New flagship Audi Q8 review: The new Kardashian of cars
LAUNCHING the X6 in 2008, BMW introduced the concept of the SUV as a pure fashion accessory. A gargantuan beast based on the X5 wagon, the X6 is the Kardashian of SUVs.
All bum but no talent.
BMW has since sold more than half a million of them, which just goes to show that not all SUV buyers are pragmatic, intelligent people.
Imitators inevitably arrived, the latest to follow the formula being Audi's new flagship SUV, the Q8.
It's derived from a spacious, versatile family wagon - the seven-seater Q7 - and comes with a sleeker, sharper suit, a coupe roofline and a few dimensional adjustments to give it a sportier stance. For the finishing touch, whopper 21-inch alloys fill the wheel arches and make the body appear smaller that it is.
It's the work of Audi design chief Marc Lichte, the first Q SUV with his signature shallow, framed octagonal grille that will define the brand's future models.
Audi's Q wagons to date have been stodgy looking devices but the Q8 is a muscular, edgy thing, with blistered guards, frameless side windows and a much trimmer set of glutes than the BMW.
Unlike the Q7, it's a five-seater, with a shorter, lower, wider body sitting on the same wheelbase - the same VW Group platform underpins Porsche's Cayenne, next year's VW Touareg, the Bentley Bentayga and Lamborghini Urus.
The more compact body doesn't compromise interior space for five. Seating is luxurious and in the back stalls there's ample, adjustable legroom and decent headroom. Boot volume is about 15 per cent less than Q8 ??? in five seater mode, but still expansive.
The Q8 launches solely as the 55TFSi quattro, priced at $128,900. It runs a 3.0-litre V6 turbo with 250kW of power and 500Nm of torque, powering all four wheels via an eight-speed automatic.
It's a mild hybrid, with 48V electrics, lithium-ion battery and starter motor that, when you plant the accelerator, can also give the engine a high voltage boost of up to 6kW and 60Nm for five seconds.
The engine is also switched off and decoupled from the transmission in "coasting" mode, on a light throttle between 55-160km/h, yielding fuel efficiency gains on the highway. It restarts when you press the pedal and the whole stop-start process is imperceptible unless you glance at the tacho.
The driver faces Audi's latest all-digital centre stack dash, with a 10.1 inch touchscreen for infotainment, plus an 8.3 inch screen below it for vehicle settings, heating and cooling.
Both screens use a haptic interface, which gives subtle feedback and a muted click when you touch an icon, mimicking a conventional switch. You have to give the icons a serious poke - sometimes two pokes - to get a result but at least they're big, clear and easy to hit.
Audi ups the safety tech ante in a big way on the Q8 - there are 39 driver assistance features to look after you.
A 3D virtual image of the car on the infotainment screen can be rotated 360 degrees, so you can see any obstacle nearby before you begin to move, while autonomous emergency braking extends to stopping the car if it detects you're about to be T-boned at an intersection.
Standard equipment includes power tailgate, adaptive suspension dampers, adaptive cruise, LED headlights, three zone aircon, head-up display, Audi's 12.3 inch Virtual Cockpit instruments, heated and ventilated front seats upholstered in supple Valcona leather, navigation, digital radio and Apple CarPlay/Android Auto.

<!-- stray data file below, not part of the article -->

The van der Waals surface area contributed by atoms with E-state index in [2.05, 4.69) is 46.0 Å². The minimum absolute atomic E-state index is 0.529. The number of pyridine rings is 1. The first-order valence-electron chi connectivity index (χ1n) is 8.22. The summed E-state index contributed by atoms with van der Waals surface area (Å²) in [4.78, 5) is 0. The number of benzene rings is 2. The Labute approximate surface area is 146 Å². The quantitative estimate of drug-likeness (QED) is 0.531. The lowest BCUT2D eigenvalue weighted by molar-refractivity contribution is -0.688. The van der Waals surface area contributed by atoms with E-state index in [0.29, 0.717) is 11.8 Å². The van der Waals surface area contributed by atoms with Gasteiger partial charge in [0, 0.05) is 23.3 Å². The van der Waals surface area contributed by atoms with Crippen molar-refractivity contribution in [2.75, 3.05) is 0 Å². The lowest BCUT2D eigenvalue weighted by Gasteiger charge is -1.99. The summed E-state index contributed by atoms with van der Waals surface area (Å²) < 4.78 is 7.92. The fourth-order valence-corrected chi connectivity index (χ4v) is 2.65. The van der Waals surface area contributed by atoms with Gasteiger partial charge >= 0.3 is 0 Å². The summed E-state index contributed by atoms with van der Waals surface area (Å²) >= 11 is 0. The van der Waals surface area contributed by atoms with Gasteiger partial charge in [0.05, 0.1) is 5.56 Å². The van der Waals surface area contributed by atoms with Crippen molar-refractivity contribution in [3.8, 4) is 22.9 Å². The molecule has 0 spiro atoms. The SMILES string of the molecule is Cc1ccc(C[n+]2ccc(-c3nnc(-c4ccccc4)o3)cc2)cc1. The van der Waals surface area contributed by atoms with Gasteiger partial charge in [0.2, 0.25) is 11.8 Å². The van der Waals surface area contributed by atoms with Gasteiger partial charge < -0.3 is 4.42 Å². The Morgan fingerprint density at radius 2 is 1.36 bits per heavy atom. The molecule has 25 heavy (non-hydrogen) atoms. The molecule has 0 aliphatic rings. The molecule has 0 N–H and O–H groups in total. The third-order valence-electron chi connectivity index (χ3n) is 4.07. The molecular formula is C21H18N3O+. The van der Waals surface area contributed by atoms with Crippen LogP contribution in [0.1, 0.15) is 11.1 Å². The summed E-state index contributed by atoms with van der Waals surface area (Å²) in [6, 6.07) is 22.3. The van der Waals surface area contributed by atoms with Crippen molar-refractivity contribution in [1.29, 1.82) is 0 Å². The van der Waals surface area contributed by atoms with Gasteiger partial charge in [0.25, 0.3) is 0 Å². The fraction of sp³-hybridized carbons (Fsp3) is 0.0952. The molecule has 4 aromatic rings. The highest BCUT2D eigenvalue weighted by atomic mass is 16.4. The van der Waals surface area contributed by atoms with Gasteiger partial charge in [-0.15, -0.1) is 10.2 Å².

For $11,000, the Premium plus option package includes 22-inch wheels, air spring suspension, matrix LED headlights, four zone aircon and customisable LED interior lighting.
Variable ratio steering is packaged with rear-wheel steering for $4500. Metallic paint is a $2300 gouge.
Arriving mid-year at the same $128,900 price and specification, the 50TDi quattro will pack a 3.0-litre V6 turbo diesel (210kW/620Nm).
On the road
Audi claims a seriously rapid 5.9 seconds for the 0-100km/h sprint. Seat of the pants says the Q8 isn't that fast. The beautifully smooth 3.0-litre V6 is certainly potent but peak torque doesn't kick in until a high 2900rpm, so it's not particularly strong at low revs.
The eight-speed automatic is very slow to respond when you want a lower gear, even in Dynamic mode, the most aggressive of seven selectable settings.
It's a shame that adaptive air suspension is available only in the $11,000 Premium plus package, because it allows you to tailor the ride-handling compromise to suit the road, the load and your speed.
I didn't get to drive the standard steel-sprung variant but colleagues who did reported that the ride was much lumpier and harder than the air sprung examples I drove, which ironed out a rough road with grace and authority.
The Q8 isn't a sports SUV. It weighs 2265kg. Enough said. However, it's stable at speed, takes corners in a flat, well-balanced manner with the adjustable suspension turned up to taut, and has powerful, progressive brakes.
A notable dynamic demerit, common on Audis, is imprecise, inconsistently weighted, uncommunicative steering. I can't say I noticed any real benefit from rear-wheel steering, either.
If you want a big SUV that really handles, get a Porsche Cayenne, priced at $115,900 for what is basically the same running gear, minus the 48V set-up. Or wait for the SQ8 or Q8 RS hotrods, yet to be confirmed but odds-on within a couple of years.
Audi combines high-end luxe, dazzling tech and bombproof safety in a slick stylish package but as a drive the Q8 is competent rather than class leading - and it's pricey, too.
Audi Q8 55TFSI vitals
Warranty/servicing: 3 years/unlimited km, $1900 for 3 years prepaid
Engine: 3.0-litre V6 turbo, 48V mild hybrid, 250kW/500Nm
Safety: Not yet ANCAP rated, 8 airbags, AEB, blind spot monitoring, 360 degree virtual imaging